Twenty years ago, parents and physicians didn’t have many concerns about a child’s eyesight relating to prolonged screen time. While television was often believed to strain one’s eyes, most kids and teens were content to play outside and only had to wear vision correction if it was their genetic destiny.
Now that tablets and smartphones have become the norm for nearly everyone, the idea of screen time and how it affects one’s eyes has received major attention. Studies show that adults spend the bulk of their day in front of a screen, but what’s even more surprising is that younger individuals, even down to 2 years of age, are staring at a screen for several hours each day.
How does this level of device usage relate to the health of a growing person’s eyes? The findings might surprise you.
Our eyes grow right along with us as we develop into an adult, and while some children are lucky enough to never need vision correction, others find that their eyes tend to change shape as they age. When a person can’t see far away, it’s called myopia and is triggered by the elongation of one’s eye.
Studies have shown that children who spend seven or more hours per week on a screen, whether it’s a computer or mobile device, had three times the risk of developing myopia compared to their peers. But it’s not just the screen only that’s causing the problem, as device usage typically means staying indoors. Dopamine, a neurotransmitter, is triggered by sunlight, and actually prevents the eye from elongating, meaning that playing outdoors almost works to offset indoor screen time.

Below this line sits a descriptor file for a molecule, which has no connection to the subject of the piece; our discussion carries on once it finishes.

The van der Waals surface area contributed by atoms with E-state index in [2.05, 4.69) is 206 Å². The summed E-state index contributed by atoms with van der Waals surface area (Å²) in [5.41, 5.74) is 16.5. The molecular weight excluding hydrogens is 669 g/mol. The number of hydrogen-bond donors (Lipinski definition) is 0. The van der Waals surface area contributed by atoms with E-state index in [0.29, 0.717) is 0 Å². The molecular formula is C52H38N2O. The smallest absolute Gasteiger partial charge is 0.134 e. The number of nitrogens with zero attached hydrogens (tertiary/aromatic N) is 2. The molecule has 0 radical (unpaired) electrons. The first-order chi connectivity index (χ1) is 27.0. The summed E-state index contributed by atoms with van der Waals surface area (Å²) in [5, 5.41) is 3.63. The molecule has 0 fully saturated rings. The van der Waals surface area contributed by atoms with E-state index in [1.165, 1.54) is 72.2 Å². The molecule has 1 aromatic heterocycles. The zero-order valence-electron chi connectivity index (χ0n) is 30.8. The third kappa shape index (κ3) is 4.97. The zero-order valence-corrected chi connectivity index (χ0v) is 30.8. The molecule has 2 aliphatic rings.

It’s not just the concern over needing glasses that has adults worried about their child’s use of mobile devices. Using a tablet or smartphone often involves a hunched over type of posture, leading to neck and shoulder strain that youngsters just shouldn’t have. Prolonged screen use also contributes to dry eye symptoms, creating redness and blurry vision as we naturally blink less when using these devices.
Children and teens who regularly use electronic devices are also being regularly exposed to blue light, one of the wavelengths that’s emitted by a screen. While blue light is around us all the time, this intense dose from a mobile device can lead to eye damage including irritation and retinal issues.
Blue light also affects melatonin production, causing a disruption in our normal sleep-wake cycles. Not only do growing adolescents need adequate amounts of sleep for their overall well-being, but having their rest affected by blue light can lead to difficulties in school due to exhaustion. Prolonged issues with sleep can lead to cancer and depression, among other concerns, down the line.
What Can We Do?
Some experts may stand in a place of banning all mobile devices from adolescents until they reach adulthood, but in today’s day and age, that’s not quite realistic. Instead, limiting screen time to 20 or 30 minutes a day can make an impactful change, especially when children are encouraged to play outside in the sunshine.
It’s recommended that screen time is enjoyed during the day instead of before bed, allowing for a natural production of melatonin. Lastly, speaking with children about the importance of their eye health can have a surprisingly positive effect, making the job of parents and physicians that much easier.